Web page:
Modern-day copyright harbors a dark side. The misunderstanding held by many who believe that the primary purpose of copyright law is to protect authors against those who would pilfer the author’s work threatens to upset the delicate equilibrium in copyright law. This misunderstanding obviously works to the benefit of the content owning industries, such as the publishing industry, the music and motion picture industries, and the computer software industry. This fundamental misunderstanding is perpetuated by the stern FBI warnings at the beginning of video tapes, by overly broad assertions of the rights in the copyright notices, and by the general lack of public discourse about the balance required in copyright law if copyright is to fulfill its constitutionally mandated goal of promoting knowledge and learning.
This dark side, this pervasive misconception, is turning copyright into what our founding fathers tried to guard against - a tool for censorship and monopolistic oppression. This may sound extreme to some, but consider the beginnings of copyright in this country. The first Copyright Act in the United States granted only the exclusive right only to print, publish, and vend a copyrighted work, and it lasted for only fourteen years, with the possibility of a second fourteen-year term. No exclusive rights to perform the work or to create an adaptation of the work were granted, only the right to print, publish, and vend for, at most, twenty-eight years.
Under current copyright law, not only do copyright owners have the right to publish and distribute the work, but copyright owners also have the right to control the public performance of a work, to control the making of adaptations of the work, and to control the reproduction of the work independent of what is done with that new copy. And, as a result of the Copyright Term Extension Act passed in October, 1998, now the basic term of copyright lasts for the life of the author plus seventy years. This new term is a far cry from the original maximum term of twenty-eight years, and results in a much larger monopoly and a much longer time that the public must wait for any given work to enter the public domain.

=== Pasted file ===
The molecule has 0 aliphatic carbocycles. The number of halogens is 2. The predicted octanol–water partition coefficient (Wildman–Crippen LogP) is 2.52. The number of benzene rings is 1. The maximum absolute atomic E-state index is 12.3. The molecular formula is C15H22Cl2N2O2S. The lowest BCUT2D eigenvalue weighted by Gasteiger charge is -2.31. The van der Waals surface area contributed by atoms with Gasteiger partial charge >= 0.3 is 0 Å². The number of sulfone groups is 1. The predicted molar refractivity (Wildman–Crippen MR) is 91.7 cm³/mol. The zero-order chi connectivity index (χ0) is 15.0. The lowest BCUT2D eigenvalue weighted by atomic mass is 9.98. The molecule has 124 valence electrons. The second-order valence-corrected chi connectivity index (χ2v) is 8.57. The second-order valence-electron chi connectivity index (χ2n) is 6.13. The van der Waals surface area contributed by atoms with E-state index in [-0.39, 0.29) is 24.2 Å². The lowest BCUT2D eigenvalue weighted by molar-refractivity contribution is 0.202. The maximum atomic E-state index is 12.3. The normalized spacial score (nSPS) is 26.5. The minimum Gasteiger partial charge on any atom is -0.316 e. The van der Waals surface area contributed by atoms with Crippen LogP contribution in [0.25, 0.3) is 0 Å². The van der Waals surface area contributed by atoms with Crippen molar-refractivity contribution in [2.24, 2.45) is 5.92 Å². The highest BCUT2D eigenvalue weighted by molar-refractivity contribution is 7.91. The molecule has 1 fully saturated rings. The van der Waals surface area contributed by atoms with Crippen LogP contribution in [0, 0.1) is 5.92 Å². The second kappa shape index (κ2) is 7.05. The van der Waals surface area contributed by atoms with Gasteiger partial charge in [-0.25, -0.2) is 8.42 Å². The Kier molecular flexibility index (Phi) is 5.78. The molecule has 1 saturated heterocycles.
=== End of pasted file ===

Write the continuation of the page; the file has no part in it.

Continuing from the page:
In 1925 Vsevolod Pudovkin, leaving his studies in physical chemistry unfinished and having worked a few years both in a chemical laboratory and in the experimental filmstudio of Lev Kuleshov, began shooting his first independent film: the “Mechanics of the brain”, a didactic documentary of Ivan Pavlov's physiological laboratory in Leningrad. One year before the Soviet party had started the campaign of “Cinemafication of the whole country”. Factography was the concept, which connected writers, photographers and filmmakers to produce propaganda movies and bring cinema and ideology simultaneously to the largely analphabetic population. This tendency of effectivation, which had started with the death of Lenin, was reinforced by Stalin at the end of 1924, when he presented his program of accelerated industrialization at the 14th Convention.
While eating dinner Sprout told me she’s going to start a metal band called Death Unicorn and their first song is titled “Get Off My Property”. Their second song will be called “Lettuce in Your Teeth”.